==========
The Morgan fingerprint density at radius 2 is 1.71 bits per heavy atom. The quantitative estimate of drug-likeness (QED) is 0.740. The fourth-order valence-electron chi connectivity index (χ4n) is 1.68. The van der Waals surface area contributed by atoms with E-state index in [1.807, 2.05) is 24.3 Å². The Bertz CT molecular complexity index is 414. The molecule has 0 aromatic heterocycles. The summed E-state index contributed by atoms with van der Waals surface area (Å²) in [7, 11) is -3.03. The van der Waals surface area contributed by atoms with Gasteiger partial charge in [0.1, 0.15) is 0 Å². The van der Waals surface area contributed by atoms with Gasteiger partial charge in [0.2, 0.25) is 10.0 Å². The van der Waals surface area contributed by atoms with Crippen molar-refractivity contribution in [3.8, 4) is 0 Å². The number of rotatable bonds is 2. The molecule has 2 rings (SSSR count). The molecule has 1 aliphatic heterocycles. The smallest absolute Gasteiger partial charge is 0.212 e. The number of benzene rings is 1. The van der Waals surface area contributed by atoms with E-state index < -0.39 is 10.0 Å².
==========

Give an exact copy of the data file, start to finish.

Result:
The Morgan fingerprint density at radius 2 is 1.71 bits per heavy atom. The quantitative estimate of drug-likeness (QED) is 0.740. The fourth-order valence-electron chi connectivity index (χ4n) is 1.68. The van der Waals surface area contributed by atoms with E-state index in [1.807, 2.05) is 24.3 Å². The Bertz CT molecular complexity index is 414. The molecule has 0 aromatic heterocycles. The summed E-state index contributed by atoms with van der Waals surface area (Å²) in [7, 11) is -3.03. The van der Waals surface area contributed by atoms with Gasteiger partial charge in [0.1, 0.15) is 0 Å². The van der Waals surface area contributed by atoms with Gasteiger partial charge in [0.2, 0.25) is 10.0 Å². The van der Waals surface area contributed by atoms with Crippen molar-refractivity contribution in [3.8, 4) is 0 Å². The number of rotatable bonds is 2. The molecule has 2 rings (SSSR count). The molecule has 1 aliphatic heterocycles. The smallest absolute Gasteiger partial charge is 0.212 e. The number of benzene rings is 1. The van der Waals surface area contributed by atoms with E-state index < -0.39 is 10.0 Å².